UPDATE: If you are considering reinstatement as an option for avoiding foreclosure, you will want to be sure to understand your rights, the deadlines that you will need to meet, and what other options may be available. The deadline for reinstating your loan is 90 days after you were served with a foreclosure notice. By this deadline, you will be required to make up the missed payments and pay other fees and expenses. In addition to late fees, you may need to pay other costs related to foreclosure proceedings, such as attorney’s fees, recording fees, court costs, and the costs of a home inspection. You will need to request a quote from your lender for the total amount that must be paid to reinstate the loan. If you disagree with the amount provided in this quote, you can send a notice of error disputing the amount. Once you have met the requirements for reinstatement, the foreclosure case will be dismissed. It is important to note that after you have exercised your right to reinstatement, you will not be able to use this form of relief for five years after the date of the dismissal.
Another option that may be available is to pay off your loan in full. This is known as “redemption.” To pay off the loan, you may be able to refinance your home through a loan from another lender, or you may receive a personal loan or gift from a person such as a family member. Typically, the deadline for redemption of your loan is seven months after the date you were served with a notice of foreclosure, although there may be some exceptions depending on your individual situation. As with reinstatement, you can request a payoff quote from your lender that will detail the full amount that will need to be paid, which will include the principal of the loan, any applicable late fees or interest, and foreclosure-related expenses.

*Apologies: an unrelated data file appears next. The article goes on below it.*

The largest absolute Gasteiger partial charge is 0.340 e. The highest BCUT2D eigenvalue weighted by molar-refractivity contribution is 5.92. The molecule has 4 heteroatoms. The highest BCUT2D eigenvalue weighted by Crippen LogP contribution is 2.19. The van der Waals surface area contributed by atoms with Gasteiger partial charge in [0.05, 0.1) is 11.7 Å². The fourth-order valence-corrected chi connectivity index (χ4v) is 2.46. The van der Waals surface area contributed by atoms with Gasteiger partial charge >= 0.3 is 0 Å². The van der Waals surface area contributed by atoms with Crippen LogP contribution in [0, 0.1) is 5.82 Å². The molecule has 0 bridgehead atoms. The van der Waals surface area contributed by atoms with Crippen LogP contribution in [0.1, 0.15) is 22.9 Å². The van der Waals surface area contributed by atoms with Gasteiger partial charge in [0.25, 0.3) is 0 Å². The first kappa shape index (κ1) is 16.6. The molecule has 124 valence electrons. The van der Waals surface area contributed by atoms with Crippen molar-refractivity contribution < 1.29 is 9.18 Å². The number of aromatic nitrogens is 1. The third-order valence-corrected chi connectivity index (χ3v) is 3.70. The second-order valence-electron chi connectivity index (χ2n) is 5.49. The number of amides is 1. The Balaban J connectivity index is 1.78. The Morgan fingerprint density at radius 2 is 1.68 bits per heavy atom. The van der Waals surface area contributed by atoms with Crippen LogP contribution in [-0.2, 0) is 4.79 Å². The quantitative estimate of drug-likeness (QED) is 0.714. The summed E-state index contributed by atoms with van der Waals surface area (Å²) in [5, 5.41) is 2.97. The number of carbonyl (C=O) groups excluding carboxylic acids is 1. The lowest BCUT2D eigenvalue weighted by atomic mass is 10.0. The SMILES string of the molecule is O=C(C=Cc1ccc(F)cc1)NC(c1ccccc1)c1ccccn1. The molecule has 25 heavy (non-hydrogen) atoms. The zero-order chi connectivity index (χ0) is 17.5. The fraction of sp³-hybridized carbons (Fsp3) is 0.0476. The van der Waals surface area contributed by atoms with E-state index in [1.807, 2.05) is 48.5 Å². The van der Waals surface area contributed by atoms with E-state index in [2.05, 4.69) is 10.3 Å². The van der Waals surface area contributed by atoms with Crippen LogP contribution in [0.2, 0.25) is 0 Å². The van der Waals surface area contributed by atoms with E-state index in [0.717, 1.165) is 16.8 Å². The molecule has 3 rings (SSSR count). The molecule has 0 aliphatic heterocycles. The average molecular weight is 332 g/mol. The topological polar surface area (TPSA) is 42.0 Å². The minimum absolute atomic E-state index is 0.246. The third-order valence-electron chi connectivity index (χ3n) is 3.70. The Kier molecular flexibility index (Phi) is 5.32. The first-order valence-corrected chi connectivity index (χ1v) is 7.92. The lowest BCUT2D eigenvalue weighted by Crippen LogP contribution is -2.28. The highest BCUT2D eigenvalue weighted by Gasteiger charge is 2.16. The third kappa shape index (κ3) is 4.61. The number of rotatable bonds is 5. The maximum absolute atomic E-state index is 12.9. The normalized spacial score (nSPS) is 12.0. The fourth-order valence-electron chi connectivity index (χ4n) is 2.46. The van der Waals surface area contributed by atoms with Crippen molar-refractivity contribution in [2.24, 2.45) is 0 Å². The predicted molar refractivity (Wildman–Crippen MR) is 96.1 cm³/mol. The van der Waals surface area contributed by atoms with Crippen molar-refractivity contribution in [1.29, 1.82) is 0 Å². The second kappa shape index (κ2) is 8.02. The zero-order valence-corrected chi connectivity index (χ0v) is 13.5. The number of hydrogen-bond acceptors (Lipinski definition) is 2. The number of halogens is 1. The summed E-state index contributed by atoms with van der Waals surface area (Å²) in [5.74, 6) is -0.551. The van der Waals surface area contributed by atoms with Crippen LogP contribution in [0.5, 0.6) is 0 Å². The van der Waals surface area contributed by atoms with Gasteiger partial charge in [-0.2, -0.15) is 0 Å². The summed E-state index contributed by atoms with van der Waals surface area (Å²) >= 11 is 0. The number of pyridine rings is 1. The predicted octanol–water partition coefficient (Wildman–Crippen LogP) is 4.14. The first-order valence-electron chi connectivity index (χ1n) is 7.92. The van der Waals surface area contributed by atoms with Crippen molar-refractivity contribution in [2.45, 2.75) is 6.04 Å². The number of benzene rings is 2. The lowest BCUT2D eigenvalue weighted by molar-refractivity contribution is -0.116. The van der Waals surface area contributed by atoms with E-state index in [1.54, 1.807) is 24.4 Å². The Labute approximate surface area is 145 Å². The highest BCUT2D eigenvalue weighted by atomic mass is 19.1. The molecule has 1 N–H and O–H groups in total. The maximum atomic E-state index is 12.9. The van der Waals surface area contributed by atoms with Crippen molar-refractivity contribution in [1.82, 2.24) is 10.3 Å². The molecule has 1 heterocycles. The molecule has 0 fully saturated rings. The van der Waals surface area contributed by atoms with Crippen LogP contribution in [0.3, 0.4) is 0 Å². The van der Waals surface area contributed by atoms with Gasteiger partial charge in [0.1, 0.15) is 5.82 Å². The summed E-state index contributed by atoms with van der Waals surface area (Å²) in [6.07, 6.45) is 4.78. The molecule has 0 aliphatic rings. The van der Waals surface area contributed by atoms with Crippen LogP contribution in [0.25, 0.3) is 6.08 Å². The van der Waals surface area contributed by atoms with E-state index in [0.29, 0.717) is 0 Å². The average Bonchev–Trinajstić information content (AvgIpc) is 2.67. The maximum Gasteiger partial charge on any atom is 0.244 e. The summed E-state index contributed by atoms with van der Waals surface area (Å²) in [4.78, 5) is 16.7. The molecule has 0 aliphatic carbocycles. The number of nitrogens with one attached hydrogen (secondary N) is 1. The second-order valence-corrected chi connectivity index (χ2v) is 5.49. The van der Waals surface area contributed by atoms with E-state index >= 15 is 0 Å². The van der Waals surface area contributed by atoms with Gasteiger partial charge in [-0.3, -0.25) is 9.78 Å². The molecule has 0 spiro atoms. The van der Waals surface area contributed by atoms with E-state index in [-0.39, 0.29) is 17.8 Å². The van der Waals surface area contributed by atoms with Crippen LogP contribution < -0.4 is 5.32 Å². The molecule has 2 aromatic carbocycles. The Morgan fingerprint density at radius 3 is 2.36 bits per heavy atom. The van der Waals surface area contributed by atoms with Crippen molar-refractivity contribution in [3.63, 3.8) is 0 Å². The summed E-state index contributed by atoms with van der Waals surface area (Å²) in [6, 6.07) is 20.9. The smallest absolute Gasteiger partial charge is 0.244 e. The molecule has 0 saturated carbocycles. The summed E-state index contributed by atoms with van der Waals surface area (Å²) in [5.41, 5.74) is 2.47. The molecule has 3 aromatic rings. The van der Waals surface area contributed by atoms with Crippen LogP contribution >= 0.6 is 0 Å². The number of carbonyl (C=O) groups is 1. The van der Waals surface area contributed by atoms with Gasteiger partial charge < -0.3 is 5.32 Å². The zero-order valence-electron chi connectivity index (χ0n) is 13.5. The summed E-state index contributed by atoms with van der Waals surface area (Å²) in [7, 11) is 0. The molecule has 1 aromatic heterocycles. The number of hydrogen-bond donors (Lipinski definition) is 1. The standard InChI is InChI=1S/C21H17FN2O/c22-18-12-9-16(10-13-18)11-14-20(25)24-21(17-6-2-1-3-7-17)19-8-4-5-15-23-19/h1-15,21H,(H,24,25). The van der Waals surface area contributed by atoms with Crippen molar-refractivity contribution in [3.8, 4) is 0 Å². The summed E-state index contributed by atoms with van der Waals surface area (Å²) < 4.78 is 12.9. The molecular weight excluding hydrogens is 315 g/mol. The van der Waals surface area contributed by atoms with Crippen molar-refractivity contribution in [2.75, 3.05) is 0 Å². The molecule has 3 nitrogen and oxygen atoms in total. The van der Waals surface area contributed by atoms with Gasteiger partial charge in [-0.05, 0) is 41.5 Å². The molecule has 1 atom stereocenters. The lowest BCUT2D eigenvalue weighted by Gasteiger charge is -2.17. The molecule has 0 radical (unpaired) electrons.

If you have questions about reinstatement, redemption, loan modifications, or other options for foreclosure defense, contact our Waukegan foreclosure lawyers at 847-549-0000 to schedule a free consultation.
Falling behind on your mortgage payments can lead to serious trouble. If you are far enough behind that you are in default, the lender could initiate foreclosure and eventually seize your home. During the foreclosure process, however, you as the borrower have certain rights, even though you are in default on your loan. One of these rights is the right to negotiate a reinstatement of your mortgage, which will stop the foreclosure proceedings.
A single missed mortgage payment is probably not going to be a serious problem. Your lender will more than likely work with you to get your missed payment caught up, even if it means paying a little extra on each of the next few payments. Likewise, two missed payments can usually be taken care of in a similar manner. Once you reach a third missed payment, however, and venture into the period of 60 to 120 days late, your lender is likely to notify you that your mortgage is in default. The lender will also send you a notice of intent to foreclose.
After you have passed the point of being 120 days late, you will probably be served with a summons and a copy of the civil complaint indicating that your lender has initiated foreclosure proceedings. In most cases, you will be served personally, but avoiding process servers or sheriff’s deputies will not stop the case from moving forward. If you cannot be served in person, your lender can file a public notice in the newspaper to serves as your formal notice. Once you have been notified, you have 30 days to respond. You also have 90 days during which you have the right to reinstate your loan.
What Is Reinstatement?
In general, reinstating your loan means catching up your past-due amount and getting back on your regular payment schedule. If you are able to get the money together to pay all of your missed payments, as well as late fees, court costs, and attorney’s fees related to the filing for foreclosure, your lender must reinstate your loan. After 90 days, the lender is not obligated to reinstate your loan, even if you pay off what you owe, but many lenders will do so anyway to avoid the costs and hassle of continuing the foreclosure process.
If you cannot afford to make a lump sum payment to reinstate your mortgage, you might still have options to avoid foreclosure. Your lender may be willing to work with you in negotiating a payment plan that will allow your loan to be reinstated as well. Once your loan is reinstated, the foreclosure case against you will be dismissed and your loan will no longer be in default.
A Lake County Foreclosure Lawyer Can Help
Facing a possible foreclosure can be frightening, but you do not need to go through the ordeal alone. Contact an experienced Libertyville foreclosure defense attorney to discuss your available options. Call 847-549-0000 for a free, no-obligation consultation today.